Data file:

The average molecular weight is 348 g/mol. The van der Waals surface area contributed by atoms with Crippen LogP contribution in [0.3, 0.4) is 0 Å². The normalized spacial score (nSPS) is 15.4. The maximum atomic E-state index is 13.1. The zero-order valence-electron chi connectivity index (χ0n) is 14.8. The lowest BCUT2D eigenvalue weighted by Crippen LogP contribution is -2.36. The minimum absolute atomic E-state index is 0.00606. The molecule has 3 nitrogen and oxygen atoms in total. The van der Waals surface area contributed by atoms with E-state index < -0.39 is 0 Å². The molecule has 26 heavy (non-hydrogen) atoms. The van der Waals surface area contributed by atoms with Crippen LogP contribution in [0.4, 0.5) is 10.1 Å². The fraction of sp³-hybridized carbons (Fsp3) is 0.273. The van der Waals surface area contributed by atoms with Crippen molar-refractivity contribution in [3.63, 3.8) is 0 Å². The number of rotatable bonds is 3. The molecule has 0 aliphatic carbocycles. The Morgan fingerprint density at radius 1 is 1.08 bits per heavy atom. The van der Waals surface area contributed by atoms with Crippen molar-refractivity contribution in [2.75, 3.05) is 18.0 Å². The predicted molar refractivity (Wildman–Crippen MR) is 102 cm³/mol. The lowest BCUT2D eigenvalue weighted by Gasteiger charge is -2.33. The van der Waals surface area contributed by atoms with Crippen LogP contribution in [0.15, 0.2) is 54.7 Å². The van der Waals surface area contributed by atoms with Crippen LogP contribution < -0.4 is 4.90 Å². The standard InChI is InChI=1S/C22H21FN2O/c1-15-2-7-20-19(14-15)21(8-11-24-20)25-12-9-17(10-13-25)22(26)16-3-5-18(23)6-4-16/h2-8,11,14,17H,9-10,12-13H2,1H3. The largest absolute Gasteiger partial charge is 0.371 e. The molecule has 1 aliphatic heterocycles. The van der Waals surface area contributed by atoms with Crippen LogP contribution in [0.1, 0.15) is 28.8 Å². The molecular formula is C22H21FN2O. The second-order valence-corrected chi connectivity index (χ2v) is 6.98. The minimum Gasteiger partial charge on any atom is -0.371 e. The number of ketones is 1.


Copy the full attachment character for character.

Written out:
The average molecular weight is 348 g/mol. The van der Waals surface area contributed by atoms with Crippen LogP contribution in [0.3, 0.4) is 0 Å². The normalized spacial score (nSPS) is 15.4. The maximum atomic E-state index is 13.1. The zero-order valence-electron chi connectivity index (χ0n) is 14.8. The lowest BCUT2D eigenvalue weighted by Crippen LogP contribution is -2.36. The minimum absolute atomic E-state index is 0.00606. The molecule has 3 nitrogen and oxygen atoms in total. The van der Waals surface area contributed by atoms with E-state index < -0.39 is 0 Å². The molecule has 26 heavy (non-hydrogen) atoms. The van der Waals surface area contributed by atoms with Crippen LogP contribution in [0.4, 0.5) is 10.1 Å². The fraction of sp³-hybridized carbons (Fsp3) is 0.273. The van der Waals surface area contributed by atoms with Crippen molar-refractivity contribution in [3.63, 3.8) is 0 Å². The number of rotatable bonds is 3. The molecule has 0 aliphatic carbocycles. The Morgan fingerprint density at radius 1 is 1.08 bits per heavy atom. The van der Waals surface area contributed by atoms with Crippen molar-refractivity contribution in [2.75, 3.05) is 18.0 Å². The predicted molar refractivity (Wildman–Crippen MR) is 102 cm³/mol. The lowest BCUT2D eigenvalue weighted by Gasteiger charge is -2.33. The van der Waals surface area contributed by atoms with Crippen LogP contribution in [0.15, 0.2) is 54.7 Å². The van der Waals surface area contributed by atoms with Crippen LogP contribution < -0.4 is 4.90 Å². The standard InChI is InChI=1S/C22H21FN2O/c1-15-2-7-20-19(14-15)21(8-11-24-20)25-12-9-17(10-13-25)22(26)16-3-5-18(23)6-4-16/h2-8,11,14,17H,9-10,12-13H2,1H3. The largest absolute Gasteiger partial charge is 0.371 e. The molecule has 1 aliphatic heterocycles. The van der Waals surface area contributed by atoms with Crippen LogP contribution in [0.1, 0.15) is 28.8 Å². The molecular formula is C22H21FN2O. The second-order valence-corrected chi connectivity index (χ2v) is 6.98. The minimum Gasteiger partial charge on any atom is -0.371 e. The number of ketones is 1.